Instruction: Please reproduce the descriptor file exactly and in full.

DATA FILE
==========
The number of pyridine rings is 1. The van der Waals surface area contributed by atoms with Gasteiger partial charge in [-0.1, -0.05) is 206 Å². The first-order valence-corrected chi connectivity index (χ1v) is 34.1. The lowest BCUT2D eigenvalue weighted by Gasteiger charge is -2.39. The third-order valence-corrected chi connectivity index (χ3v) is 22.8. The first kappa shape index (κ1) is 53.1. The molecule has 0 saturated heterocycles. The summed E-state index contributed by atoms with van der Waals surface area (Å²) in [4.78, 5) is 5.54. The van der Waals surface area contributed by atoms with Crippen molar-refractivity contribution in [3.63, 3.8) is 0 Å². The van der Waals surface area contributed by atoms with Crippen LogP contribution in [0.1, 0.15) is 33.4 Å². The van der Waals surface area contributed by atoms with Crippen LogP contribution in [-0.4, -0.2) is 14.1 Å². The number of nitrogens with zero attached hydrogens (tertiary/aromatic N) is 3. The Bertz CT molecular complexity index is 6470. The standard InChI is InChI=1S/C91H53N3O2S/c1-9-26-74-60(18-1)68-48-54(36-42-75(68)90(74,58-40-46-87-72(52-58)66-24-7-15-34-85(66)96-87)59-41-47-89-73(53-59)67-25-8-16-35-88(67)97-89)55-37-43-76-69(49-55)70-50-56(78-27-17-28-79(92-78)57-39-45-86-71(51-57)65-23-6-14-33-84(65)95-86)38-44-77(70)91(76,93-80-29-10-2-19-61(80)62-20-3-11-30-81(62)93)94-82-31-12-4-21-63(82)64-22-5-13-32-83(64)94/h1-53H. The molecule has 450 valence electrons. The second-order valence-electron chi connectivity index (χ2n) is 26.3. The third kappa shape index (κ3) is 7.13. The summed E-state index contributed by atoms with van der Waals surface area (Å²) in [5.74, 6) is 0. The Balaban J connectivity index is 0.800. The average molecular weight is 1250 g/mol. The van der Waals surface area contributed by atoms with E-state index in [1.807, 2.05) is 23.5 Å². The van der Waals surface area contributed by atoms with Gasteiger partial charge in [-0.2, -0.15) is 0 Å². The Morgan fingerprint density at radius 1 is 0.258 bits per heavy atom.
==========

The number of pyridine rings is 1. The van der Waals surface area contributed by atoms with Gasteiger partial charge in [-0.1, -0.05) is 206 Å². The first-order valence-corrected chi connectivity index (χ1v) is 34.1. The lowest BCUT2D eigenvalue weighted by Gasteiger charge is -2.39. The third-order valence-corrected chi connectivity index (χ3v) is 22.8. The first kappa shape index (κ1) is 53.1. The molecule has 0 saturated heterocycles. The summed E-state index contributed by atoms with van der Waals surface area (Å²) in [4.78, 5) is 5.54. The van der Waals surface area contributed by atoms with Crippen molar-refractivity contribution in [3.63, 3.8) is 0 Å². The van der Waals surface area contributed by atoms with Crippen LogP contribution in [0.1, 0.15) is 33.4 Å². The van der Waals surface area contributed by atoms with Crippen LogP contribution in [-0.4, -0.2) is 14.1 Å². The number of nitrogens with zero attached hydrogens (tertiary/aromatic N) is 3. The Bertz CT molecular complexity index is 6470. The standard InChI is InChI=1S/C91H53N3O2S/c1-9-26-74-60(18-1)68-48-54(36-42-75(68)90(74,58-40-46-87-72(52-58)66-24-7-15-34-85(66)96-87)59-41-47-89-73(53-59)67-25-8-16-35-88(67)97-89)55-37-43-76-69(49-55)70-50-56(78-27-17-28-79(92-78)57-39-45-86-71(51-57)65-23-6-14-33-84(65)95-86)38-44-77(70)91(76,93-80-29-10-2-19-61(80)62-20-3-11-30-81(62)93)94-82-31-12-4-21-63(82)64-22-5-13-32-83(64)94/h1-53H. The molecule has 450 valence electrons. The second-order valence-electron chi connectivity index (χ2n) is 26.3. The third kappa shape index (κ3) is 7.13. The summed E-state index contributed by atoms with van der Waals surface area (Å²) in [5.74, 6) is 0. The Balaban J connectivity index is 0.800. The average molecular weight is 1250 g/mol. The van der Waals surface area contributed by atoms with E-state index in [1.807, 2.05) is 23.5 Å². The van der Waals surface area contributed by atoms with Gasteiger partial charge in [-0.2, -0.15) is 0 Å². The Morgan fingerprint density at radius 1 is 0.258 bits per heavy atom.